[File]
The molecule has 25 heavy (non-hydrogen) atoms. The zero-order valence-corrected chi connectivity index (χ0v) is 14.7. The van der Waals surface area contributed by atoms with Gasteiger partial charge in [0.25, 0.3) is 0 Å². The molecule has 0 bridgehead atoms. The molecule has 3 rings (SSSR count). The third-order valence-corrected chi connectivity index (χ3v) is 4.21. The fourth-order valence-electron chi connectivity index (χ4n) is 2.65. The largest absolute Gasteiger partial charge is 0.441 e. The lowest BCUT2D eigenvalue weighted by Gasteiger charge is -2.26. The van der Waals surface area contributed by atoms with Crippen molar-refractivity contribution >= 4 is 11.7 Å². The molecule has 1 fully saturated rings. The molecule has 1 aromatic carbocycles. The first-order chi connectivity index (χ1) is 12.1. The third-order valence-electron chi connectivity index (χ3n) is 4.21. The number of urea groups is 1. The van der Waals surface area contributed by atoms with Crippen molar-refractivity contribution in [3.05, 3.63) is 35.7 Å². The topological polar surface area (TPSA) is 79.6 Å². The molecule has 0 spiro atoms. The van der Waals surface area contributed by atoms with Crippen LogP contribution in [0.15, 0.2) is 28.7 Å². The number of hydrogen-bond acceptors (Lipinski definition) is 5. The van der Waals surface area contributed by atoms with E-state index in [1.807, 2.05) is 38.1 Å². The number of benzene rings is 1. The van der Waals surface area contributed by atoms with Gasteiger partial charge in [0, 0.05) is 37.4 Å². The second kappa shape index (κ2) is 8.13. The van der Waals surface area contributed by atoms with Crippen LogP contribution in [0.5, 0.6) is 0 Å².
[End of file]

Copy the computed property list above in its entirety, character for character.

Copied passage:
The molecule has 25 heavy (non-hydrogen) atoms. The zero-order valence-corrected chi connectivity index (χ0v) is 14.7. The van der Waals surface area contributed by atoms with Gasteiger partial charge in [0.25, 0.3) is 0 Å². The molecule has 0 bridgehead atoms. The molecule has 3 rings (SSSR count). The third-order valence-corrected chi connectivity index (χ3v) is 4.21. The fourth-order valence-electron chi connectivity index (χ4n) is 2.65. The largest absolute Gasteiger partial charge is 0.441 e. The lowest BCUT2D eigenvalue weighted by Gasteiger charge is -2.26. The van der Waals surface area contributed by atoms with Crippen molar-refractivity contribution >= 4 is 11.7 Å². The molecule has 1 fully saturated rings. The molecule has 1 aromatic carbocycles. The first-order chi connectivity index (χ1) is 12.1. The third-order valence-electron chi connectivity index (χ3n) is 4.21. The number of urea groups is 1. The van der Waals surface area contributed by atoms with Crippen molar-refractivity contribution in [3.05, 3.63) is 35.7 Å². The topological polar surface area (TPSA) is 79.6 Å². The molecule has 0 spiro atoms. The van der Waals surface area contributed by atoms with Crippen LogP contribution in [0.15, 0.2) is 28.7 Å². The number of hydrogen-bond acceptors (Lipinski definition) is 5. The van der Waals surface area contributed by atoms with E-state index in [1.807, 2.05) is 38.1 Å². The number of benzene rings is 1. The van der Waals surface area contributed by atoms with Gasteiger partial charge in [0, 0.05) is 37.4 Å². The second kappa shape index (κ2) is 8.13. The van der Waals surface area contributed by atoms with Crippen LogP contribution in [0.5, 0.6) is 0 Å².